Virus writers take an early crack at .Net

Infectious code writers are looking to the future: They've already come out with an experimental virus that targets .Net, though it does little real damage--yet.

Virus writers have apparently made the early developer list for Microsoft's .Net initiative.

On Wednesday, antivirus companies received a copy of the first virus capable of infecting files based on Microsoft's .Net Intermediate Language, or MSIL.

Known as W32.Donut, the virus does little but infect other .Net files, but it shows that the programmers who create such code are looking ahead, said Motoaki Yamamura, a virus researcher with security software company Symantec.

"The only interesting part is that it infects a new class of files," he said. "Traditionally, virus writers look for what is coming out next and look at being the first at spreading viruses and worms on those new platforms."

W32.Donut is a true virus, infecting files on the computer and spreading only when those files are moved to a new computer by e-mail or copying and then opened.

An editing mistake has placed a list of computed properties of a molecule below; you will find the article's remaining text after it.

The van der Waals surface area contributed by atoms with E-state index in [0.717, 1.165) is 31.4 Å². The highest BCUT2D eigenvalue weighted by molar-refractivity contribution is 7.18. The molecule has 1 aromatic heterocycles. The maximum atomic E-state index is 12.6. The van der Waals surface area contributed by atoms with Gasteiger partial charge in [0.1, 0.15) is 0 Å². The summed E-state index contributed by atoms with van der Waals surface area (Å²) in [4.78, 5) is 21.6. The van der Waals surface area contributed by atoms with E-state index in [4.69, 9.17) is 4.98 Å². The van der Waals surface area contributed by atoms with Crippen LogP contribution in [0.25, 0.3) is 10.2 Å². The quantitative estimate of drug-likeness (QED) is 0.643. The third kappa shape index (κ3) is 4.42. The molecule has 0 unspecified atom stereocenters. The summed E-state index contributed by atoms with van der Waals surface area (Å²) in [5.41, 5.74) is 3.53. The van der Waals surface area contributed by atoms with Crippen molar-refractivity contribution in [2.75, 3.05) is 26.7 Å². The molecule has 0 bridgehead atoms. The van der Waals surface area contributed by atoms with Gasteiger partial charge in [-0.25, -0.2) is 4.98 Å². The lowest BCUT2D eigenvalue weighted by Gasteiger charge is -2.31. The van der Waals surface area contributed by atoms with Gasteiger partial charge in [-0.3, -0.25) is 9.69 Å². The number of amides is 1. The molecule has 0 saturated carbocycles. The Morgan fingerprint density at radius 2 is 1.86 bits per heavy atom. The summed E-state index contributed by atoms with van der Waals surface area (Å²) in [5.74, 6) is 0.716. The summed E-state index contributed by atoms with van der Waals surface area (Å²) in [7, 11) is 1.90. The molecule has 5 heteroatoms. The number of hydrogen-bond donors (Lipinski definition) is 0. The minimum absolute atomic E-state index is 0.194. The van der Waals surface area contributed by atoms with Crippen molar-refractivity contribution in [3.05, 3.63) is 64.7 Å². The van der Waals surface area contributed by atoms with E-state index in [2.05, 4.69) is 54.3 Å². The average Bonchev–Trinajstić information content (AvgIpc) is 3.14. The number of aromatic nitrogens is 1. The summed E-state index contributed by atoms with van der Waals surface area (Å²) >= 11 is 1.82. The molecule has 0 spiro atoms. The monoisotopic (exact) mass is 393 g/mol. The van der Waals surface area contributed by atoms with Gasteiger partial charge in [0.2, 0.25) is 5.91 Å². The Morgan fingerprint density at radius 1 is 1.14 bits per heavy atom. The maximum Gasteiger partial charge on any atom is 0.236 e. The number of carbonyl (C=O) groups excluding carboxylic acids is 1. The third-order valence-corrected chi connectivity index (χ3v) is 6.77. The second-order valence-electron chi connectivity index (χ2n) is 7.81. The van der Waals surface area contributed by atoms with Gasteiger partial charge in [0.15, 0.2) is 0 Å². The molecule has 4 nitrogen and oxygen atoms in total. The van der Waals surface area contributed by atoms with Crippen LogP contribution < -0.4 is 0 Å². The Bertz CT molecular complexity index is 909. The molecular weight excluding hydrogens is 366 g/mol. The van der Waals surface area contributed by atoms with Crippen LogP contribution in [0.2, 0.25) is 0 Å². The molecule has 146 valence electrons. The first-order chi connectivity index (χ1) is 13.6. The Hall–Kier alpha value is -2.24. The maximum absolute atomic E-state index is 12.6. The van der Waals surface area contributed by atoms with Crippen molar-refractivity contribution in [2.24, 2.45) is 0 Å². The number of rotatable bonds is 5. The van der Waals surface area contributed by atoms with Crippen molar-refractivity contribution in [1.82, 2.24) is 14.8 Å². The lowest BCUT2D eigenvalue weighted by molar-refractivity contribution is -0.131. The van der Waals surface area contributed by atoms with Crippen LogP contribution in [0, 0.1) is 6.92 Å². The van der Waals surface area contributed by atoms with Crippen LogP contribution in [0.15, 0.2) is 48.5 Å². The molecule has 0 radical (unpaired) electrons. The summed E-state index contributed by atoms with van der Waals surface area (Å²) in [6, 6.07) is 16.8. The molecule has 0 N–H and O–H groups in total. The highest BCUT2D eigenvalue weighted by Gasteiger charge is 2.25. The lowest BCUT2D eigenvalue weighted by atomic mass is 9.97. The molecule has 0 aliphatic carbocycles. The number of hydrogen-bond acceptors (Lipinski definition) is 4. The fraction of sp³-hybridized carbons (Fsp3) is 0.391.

One of every 10 times a file infected with Donut starts up, the virus will display the message "This cell has been infected by dotNET virus!" and the author's name. Though the virus spreads to .Net files, only a small fraction of it is written in MSIL, according to both Symantec and the author's description of the virus.

It's uncertain whether such a virus could spread among files when Microsoft's .Net framework is up and running, as the company has several security checks in place.

Microsoft representatives could not immediately be reached for comment.

Microsoft.Net is the company's largest push yet to turn its software into a network over which consumer, business and financial services can be easily delivered. With the .Net initiative, the Redmond, Wash., software giant says it is attempting to build a more secure framework.

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